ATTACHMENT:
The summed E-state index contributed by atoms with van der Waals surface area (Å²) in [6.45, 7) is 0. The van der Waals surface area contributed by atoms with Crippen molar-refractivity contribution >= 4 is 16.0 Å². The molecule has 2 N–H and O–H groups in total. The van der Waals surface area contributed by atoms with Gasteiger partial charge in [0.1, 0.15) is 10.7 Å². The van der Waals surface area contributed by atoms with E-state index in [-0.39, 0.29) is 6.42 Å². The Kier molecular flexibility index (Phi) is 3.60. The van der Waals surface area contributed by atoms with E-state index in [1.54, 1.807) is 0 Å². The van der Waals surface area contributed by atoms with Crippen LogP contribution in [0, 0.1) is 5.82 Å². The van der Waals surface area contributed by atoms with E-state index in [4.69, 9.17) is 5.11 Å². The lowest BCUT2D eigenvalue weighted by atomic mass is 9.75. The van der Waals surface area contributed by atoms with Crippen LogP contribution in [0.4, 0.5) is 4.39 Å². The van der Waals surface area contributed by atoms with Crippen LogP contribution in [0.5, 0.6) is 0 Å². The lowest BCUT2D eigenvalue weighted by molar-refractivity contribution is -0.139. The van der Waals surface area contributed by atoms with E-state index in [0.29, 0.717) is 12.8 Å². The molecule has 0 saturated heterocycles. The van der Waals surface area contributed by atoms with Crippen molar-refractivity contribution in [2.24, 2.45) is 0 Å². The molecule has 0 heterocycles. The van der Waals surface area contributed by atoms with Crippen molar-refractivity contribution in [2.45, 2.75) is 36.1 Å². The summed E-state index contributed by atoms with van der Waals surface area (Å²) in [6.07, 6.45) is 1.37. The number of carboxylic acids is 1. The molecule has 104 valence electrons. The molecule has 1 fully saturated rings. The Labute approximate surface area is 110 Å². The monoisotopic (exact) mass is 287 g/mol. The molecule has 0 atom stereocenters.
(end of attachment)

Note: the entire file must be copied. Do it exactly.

The summed E-state index contributed by atoms with van der Waals surface area (Å²) in [6.45, 7) is 0. The van der Waals surface area contributed by atoms with Crippen molar-refractivity contribution >= 4 is 16.0 Å². The molecule has 2 N–H and O–H groups in total. The van der Waals surface area contributed by atoms with Gasteiger partial charge in [0.1, 0.15) is 10.7 Å². The van der Waals surface area contributed by atoms with E-state index in [-0.39, 0.29) is 6.42 Å². The Kier molecular flexibility index (Phi) is 3.60. The van der Waals surface area contributed by atoms with E-state index in [1.54, 1.807) is 0 Å². The van der Waals surface area contributed by atoms with Crippen LogP contribution in [0, 0.1) is 5.82 Å². The van der Waals surface area contributed by atoms with E-state index in [4.69, 9.17) is 5.11 Å². The lowest BCUT2D eigenvalue weighted by atomic mass is 9.75. The van der Waals surface area contributed by atoms with Crippen LogP contribution in [0.4, 0.5) is 4.39 Å². The van der Waals surface area contributed by atoms with Crippen LogP contribution in [0.5, 0.6) is 0 Å². The lowest BCUT2D eigenvalue weighted by molar-refractivity contribution is -0.139. The van der Waals surface area contributed by atoms with E-state index in [0.29, 0.717) is 12.8 Å². The molecule has 0 saturated heterocycles. The van der Waals surface area contributed by atoms with Crippen molar-refractivity contribution in [2.24, 2.45) is 0 Å². The molecule has 0 heterocycles. The van der Waals surface area contributed by atoms with Crippen molar-refractivity contribution in [2.45, 2.75) is 36.1 Å². The summed E-state index contributed by atoms with van der Waals surface area (Å²) in [6.07, 6.45) is 1.37. The number of carboxylic acids is 1. The molecule has 104 valence electrons. The molecule has 1 fully saturated rings. The Labute approximate surface area is 110 Å². The monoisotopic (exact) mass is 287 g/mol. The molecule has 0 atom stereocenters.